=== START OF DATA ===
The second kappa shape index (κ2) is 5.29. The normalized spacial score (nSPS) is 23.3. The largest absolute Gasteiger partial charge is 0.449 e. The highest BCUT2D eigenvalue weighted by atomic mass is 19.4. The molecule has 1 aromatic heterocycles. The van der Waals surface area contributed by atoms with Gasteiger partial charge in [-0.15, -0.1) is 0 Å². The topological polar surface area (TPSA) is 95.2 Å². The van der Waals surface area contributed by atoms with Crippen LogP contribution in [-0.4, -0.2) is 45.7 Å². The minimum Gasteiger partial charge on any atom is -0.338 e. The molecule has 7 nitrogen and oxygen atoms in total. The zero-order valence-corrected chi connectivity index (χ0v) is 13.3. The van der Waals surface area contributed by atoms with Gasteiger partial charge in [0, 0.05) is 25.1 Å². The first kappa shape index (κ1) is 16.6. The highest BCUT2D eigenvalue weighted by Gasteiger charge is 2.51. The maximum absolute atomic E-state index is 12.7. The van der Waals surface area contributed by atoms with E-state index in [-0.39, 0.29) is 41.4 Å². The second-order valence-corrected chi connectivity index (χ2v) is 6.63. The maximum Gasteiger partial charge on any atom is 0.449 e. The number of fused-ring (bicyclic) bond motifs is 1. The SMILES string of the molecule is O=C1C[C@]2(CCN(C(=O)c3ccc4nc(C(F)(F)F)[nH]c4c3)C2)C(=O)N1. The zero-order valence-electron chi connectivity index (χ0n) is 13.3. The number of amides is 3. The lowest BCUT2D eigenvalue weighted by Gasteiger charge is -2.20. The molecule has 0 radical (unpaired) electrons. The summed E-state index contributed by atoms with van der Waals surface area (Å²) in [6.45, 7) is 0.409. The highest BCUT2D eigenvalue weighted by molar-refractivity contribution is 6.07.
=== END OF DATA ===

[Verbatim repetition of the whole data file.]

The second kappa shape index (κ2) is 5.29. The normalized spacial score (nSPS) is 23.3. The largest absolute Gasteiger partial charge is 0.449 e. The highest BCUT2D eigenvalue weighted by atomic mass is 19.4. The molecule has 1 aromatic heterocycles. The van der Waals surface area contributed by atoms with Gasteiger partial charge in [-0.15, -0.1) is 0 Å². The topological polar surface area (TPSA) is 95.2 Å². The van der Waals surface area contributed by atoms with Crippen LogP contribution in [-0.4, -0.2) is 45.7 Å². The minimum Gasteiger partial charge on any atom is -0.338 e. The molecule has 7 nitrogen and oxygen atoms in total. The zero-order valence-corrected chi connectivity index (χ0v) is 13.3. The van der Waals surface area contributed by atoms with Gasteiger partial charge in [0, 0.05) is 25.1 Å². The first kappa shape index (κ1) is 16.6. The highest BCUT2D eigenvalue weighted by Gasteiger charge is 2.51. The maximum absolute atomic E-state index is 12.7. The van der Waals surface area contributed by atoms with E-state index in [-0.39, 0.29) is 41.4 Å². The second-order valence-corrected chi connectivity index (χ2v) is 6.63. The maximum Gasteiger partial charge on any atom is 0.449 e. The number of fused-ring (bicyclic) bond motifs is 1. The SMILES string of the molecule is O=C1C[C@]2(CCN(C(=O)c3ccc4nc(C(F)(F)F)[nH]c4c3)C2)C(=O)N1. The zero-order valence-electron chi connectivity index (χ0n) is 13.3. The number of amides is 3. The lowest BCUT2D eigenvalue weighted by Gasteiger charge is -2.20. The molecule has 0 radical (unpaired) electrons. The summed E-state index contributed by atoms with van der Waals surface area (Å²) in [6.45, 7) is 0.409. The highest BCUT2D eigenvalue weighted by molar-refractivity contribution is 6.07.